DYT13, a novel primary torsion dystonia locus, maps to chromosome 1p36.13–36.32 in an Italian family with cranial‐cervical or upper limb onset

@article{Valente2001DYT13AN,
  title={DYT13, a novel primary torsion dystonia locus, maps to chromosome 1p36.13–36.32 in an Italian family with cranial‐cervical or upper limb onset},
  author={Enza Maria Valente and A. R. Bentivoglio and Emanuele Cassetta and Peter H Dixon and M. B. Davis and Alessandro Ferraris and T{\`a}mara Ialongo and Marina Frontali and Nicholas W. Wood and Alberto Albanese},
  journal={Annals of Neurology},
  year={2001},
  volume={49}
}
Primary torsion dystonia (PTD) is a clinically and genetically heterogeneous group of movement disorders, usually inherited in an autosomal dominant fashion with reduced penetrance. The DYT1 gene on chromosome 9q34 is responsible for most cases of early limb‐onset PTD. Two other PTD loci have been mapped to date. The DYT6 locus on chromosome 8 is associated with a mixed phenotype, whereas the DYT7 locus on chromosome 18p is associated with adult onset focal cervical dystonia. Several families… Expand
Narrowing the DYT6 dystonia region and evidence for locus heterogeneity in the Amish–Mennonites
TLDR
The DYT6 gene is in a 23 cM region on chromosome 8q21‐22 and does not account for all familial PTD in Amish–Mennonites, and Typing of additional markers in the DyT6‐linked families revealed recombinations that now place the gene in a23 cM regions surrounding the centromere. Expand
Phenotypic characterization of DYT13 primary torsion dystonia
TLDR
Clinical presentation and age at onset were more variable than in DYT1‐PTD, and the neck was involved in most of those affected, but the individuals with generalised dystonia were not severely disabled and were able to lead independent lives. Expand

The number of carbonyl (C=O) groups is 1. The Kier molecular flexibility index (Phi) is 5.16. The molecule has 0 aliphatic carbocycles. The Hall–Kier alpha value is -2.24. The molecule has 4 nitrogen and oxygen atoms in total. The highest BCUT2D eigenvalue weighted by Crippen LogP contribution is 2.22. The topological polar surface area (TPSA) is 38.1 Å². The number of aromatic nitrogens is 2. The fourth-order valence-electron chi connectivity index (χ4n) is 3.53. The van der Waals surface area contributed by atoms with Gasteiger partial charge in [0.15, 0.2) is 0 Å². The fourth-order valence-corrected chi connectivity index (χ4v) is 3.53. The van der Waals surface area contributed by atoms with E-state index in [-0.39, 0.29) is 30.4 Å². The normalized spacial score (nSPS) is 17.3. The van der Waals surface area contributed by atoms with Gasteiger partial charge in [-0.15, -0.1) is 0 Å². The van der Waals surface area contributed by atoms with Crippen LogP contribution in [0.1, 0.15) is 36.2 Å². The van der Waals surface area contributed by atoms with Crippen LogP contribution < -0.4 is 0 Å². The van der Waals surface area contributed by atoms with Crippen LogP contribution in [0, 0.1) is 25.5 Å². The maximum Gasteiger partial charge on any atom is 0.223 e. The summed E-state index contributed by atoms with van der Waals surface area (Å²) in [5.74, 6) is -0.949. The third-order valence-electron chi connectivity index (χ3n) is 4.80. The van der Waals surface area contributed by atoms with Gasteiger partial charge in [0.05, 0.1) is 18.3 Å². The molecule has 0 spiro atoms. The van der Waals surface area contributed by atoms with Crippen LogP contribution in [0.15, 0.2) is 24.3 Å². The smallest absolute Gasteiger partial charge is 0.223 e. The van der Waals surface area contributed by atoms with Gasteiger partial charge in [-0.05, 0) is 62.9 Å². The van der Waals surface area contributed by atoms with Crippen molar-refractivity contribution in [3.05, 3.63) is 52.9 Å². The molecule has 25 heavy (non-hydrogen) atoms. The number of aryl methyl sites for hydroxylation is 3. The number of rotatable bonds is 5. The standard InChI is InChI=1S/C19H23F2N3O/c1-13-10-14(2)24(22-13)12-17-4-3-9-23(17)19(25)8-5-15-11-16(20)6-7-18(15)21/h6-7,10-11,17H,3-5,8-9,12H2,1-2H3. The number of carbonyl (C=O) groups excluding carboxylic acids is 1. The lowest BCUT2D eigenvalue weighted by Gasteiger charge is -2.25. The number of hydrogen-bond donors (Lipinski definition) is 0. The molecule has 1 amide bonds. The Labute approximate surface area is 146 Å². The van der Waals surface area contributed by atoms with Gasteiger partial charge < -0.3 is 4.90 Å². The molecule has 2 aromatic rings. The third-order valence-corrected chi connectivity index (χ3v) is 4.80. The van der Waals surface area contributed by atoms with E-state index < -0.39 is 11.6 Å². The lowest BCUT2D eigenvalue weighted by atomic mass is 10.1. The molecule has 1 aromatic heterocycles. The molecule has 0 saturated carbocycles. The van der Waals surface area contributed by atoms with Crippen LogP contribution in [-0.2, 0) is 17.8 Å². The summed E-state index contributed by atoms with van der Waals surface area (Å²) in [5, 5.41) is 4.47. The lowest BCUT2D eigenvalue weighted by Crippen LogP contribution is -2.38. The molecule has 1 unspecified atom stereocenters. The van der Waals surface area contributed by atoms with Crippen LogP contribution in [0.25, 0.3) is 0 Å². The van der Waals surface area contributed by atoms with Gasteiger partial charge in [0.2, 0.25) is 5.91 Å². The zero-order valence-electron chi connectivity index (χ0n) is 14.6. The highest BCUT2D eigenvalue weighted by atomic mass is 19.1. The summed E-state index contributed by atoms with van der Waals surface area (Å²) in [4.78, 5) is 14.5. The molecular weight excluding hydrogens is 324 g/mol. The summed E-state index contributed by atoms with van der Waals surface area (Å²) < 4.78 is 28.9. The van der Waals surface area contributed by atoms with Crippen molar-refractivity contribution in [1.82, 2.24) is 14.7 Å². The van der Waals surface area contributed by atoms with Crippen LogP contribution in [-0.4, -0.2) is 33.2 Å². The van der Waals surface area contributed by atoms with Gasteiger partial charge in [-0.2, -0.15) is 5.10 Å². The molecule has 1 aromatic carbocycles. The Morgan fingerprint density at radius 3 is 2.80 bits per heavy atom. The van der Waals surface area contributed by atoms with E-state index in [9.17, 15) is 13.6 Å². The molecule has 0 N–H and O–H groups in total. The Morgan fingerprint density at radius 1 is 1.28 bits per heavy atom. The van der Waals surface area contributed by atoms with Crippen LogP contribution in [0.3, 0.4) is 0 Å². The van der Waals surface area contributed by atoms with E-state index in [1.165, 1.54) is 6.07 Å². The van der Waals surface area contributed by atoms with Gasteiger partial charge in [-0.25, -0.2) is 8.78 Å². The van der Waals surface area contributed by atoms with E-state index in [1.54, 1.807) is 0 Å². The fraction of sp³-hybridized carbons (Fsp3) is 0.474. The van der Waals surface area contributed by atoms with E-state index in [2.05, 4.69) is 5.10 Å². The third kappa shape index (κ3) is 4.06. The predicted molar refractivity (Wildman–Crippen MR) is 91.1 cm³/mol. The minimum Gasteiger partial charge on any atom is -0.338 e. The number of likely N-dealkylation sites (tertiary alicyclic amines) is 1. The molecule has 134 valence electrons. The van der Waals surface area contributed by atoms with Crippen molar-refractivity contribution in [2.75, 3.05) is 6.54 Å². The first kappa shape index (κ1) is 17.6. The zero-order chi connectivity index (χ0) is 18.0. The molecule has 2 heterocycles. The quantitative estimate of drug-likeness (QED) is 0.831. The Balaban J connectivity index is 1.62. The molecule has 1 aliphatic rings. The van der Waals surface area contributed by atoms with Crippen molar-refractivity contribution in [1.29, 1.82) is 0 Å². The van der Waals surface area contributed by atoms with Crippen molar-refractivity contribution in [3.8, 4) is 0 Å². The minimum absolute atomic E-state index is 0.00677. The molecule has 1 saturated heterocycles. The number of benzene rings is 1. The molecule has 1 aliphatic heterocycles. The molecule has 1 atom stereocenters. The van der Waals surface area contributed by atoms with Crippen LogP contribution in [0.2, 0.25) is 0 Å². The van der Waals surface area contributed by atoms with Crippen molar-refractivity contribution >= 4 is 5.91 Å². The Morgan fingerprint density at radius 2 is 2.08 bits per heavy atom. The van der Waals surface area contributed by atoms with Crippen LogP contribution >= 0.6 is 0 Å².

Novel Italian family supports clinical and genetic heterogeneity of primary adult‐onset torsion dystonia
TLDR
Findings support genetic heterogeneity of PTD and indicate that a novel unassigned gene is responsible for focal dystonia in this family. Expand
[Genetics of dystonia].
TLDR
It is anticipated that the traditional clinical and etiological classifications of dystonia will increasingly be replaced by a genetic one and that the identification of more dySTONia genes may lead to a better understanding of these largely nondegenerative disorders. Expand
Clinical and genetic characterization of a large Dutch family with primary focal dystonia
TLDR
A large family with a primary focal dystonia from a small Dutch village on a former island spanning three generations and not linked to known genes is described, crucial for further advancement in molecular genetic characterization of focal dySTONia. Expand
Clinical and genetic evaluation in a French population presenting with primary focal dystonia
TLDR
The results illustrate the importance of genetic factors and the clinical heterogeneity of PFD and indicate the existence of one or several as yet unmapped genes responsible for these diseases. Expand
Age at onset as a factor in determining the phenotype of primary torsion dystonia